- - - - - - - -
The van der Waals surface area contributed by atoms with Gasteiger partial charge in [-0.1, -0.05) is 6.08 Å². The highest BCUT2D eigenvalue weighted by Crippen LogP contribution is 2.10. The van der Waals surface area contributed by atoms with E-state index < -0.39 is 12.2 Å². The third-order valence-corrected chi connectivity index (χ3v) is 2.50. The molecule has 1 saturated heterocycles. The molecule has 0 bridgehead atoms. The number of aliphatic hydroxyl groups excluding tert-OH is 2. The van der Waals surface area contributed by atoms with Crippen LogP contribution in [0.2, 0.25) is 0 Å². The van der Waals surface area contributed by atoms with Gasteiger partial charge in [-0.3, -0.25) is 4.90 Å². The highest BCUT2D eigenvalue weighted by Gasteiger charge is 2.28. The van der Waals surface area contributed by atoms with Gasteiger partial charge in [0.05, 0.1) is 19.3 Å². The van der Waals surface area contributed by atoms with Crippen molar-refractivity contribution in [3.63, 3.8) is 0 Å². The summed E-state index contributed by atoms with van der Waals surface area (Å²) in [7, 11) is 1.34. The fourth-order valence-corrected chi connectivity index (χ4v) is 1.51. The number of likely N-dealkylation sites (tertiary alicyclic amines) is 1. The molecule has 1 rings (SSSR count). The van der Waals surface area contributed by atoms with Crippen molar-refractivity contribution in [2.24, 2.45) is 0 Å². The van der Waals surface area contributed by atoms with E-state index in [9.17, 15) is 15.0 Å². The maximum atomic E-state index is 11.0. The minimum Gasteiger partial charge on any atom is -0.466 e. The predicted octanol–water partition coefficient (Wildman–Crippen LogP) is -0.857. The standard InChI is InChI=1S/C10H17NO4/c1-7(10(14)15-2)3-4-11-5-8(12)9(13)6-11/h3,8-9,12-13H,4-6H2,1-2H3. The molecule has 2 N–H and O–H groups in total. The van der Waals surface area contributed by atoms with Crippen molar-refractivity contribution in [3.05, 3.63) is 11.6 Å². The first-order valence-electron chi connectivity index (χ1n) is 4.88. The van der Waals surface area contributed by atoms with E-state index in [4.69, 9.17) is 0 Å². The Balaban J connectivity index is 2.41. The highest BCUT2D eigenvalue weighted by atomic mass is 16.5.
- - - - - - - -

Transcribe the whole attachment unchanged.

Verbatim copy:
The van der Waals surface area contributed by atoms with Gasteiger partial charge in [-0.1, -0.05) is 6.08 Å². The highest BCUT2D eigenvalue weighted by Crippen LogP contribution is 2.10. The van der Waals surface area contributed by atoms with E-state index < -0.39 is 12.2 Å². The third-order valence-corrected chi connectivity index (χ3v) is 2.50. The molecule has 1 saturated heterocycles. The molecule has 0 bridgehead atoms. The number of aliphatic hydroxyl groups excluding tert-OH is 2. The van der Waals surface area contributed by atoms with Crippen LogP contribution in [0.2, 0.25) is 0 Å². The van der Waals surface area contributed by atoms with Gasteiger partial charge in [-0.3, -0.25) is 4.90 Å². The highest BCUT2D eigenvalue weighted by Gasteiger charge is 2.28. The van der Waals surface area contributed by atoms with Gasteiger partial charge in [0.05, 0.1) is 19.3 Å². The van der Waals surface area contributed by atoms with Crippen molar-refractivity contribution in [3.63, 3.8) is 0 Å². The summed E-state index contributed by atoms with van der Waals surface area (Å²) in [7, 11) is 1.34. The fourth-order valence-corrected chi connectivity index (χ4v) is 1.51. The number of likely N-dealkylation sites (tertiary alicyclic amines) is 1. The molecule has 1 rings (SSSR count). The van der Waals surface area contributed by atoms with Crippen molar-refractivity contribution in [2.24, 2.45) is 0 Å². The van der Waals surface area contributed by atoms with E-state index in [9.17, 15) is 15.0 Å². The maximum atomic E-state index is 11.0. The minimum Gasteiger partial charge on any atom is -0.466 e. The predicted octanol–water partition coefficient (Wildman–Crippen LogP) is -0.857. The standard InChI is InChI=1S/C10H17NO4/c1-7(10(14)15-2)3-4-11-5-8(12)9(13)6-11/h3,8-9,12-13H,4-6H2,1-2H3. The molecule has 2 N–H and O–H groups in total. The van der Waals surface area contributed by atoms with Crippen molar-refractivity contribution in [3.05, 3.63) is 11.6 Å². The first-order valence-electron chi connectivity index (χ1n) is 4.88. The van der Waals surface area contributed by atoms with E-state index in [4.69, 9.17) is 0 Å². The Balaban J connectivity index is 2.41. The highest BCUT2D eigenvalue weighted by atomic mass is 16.5.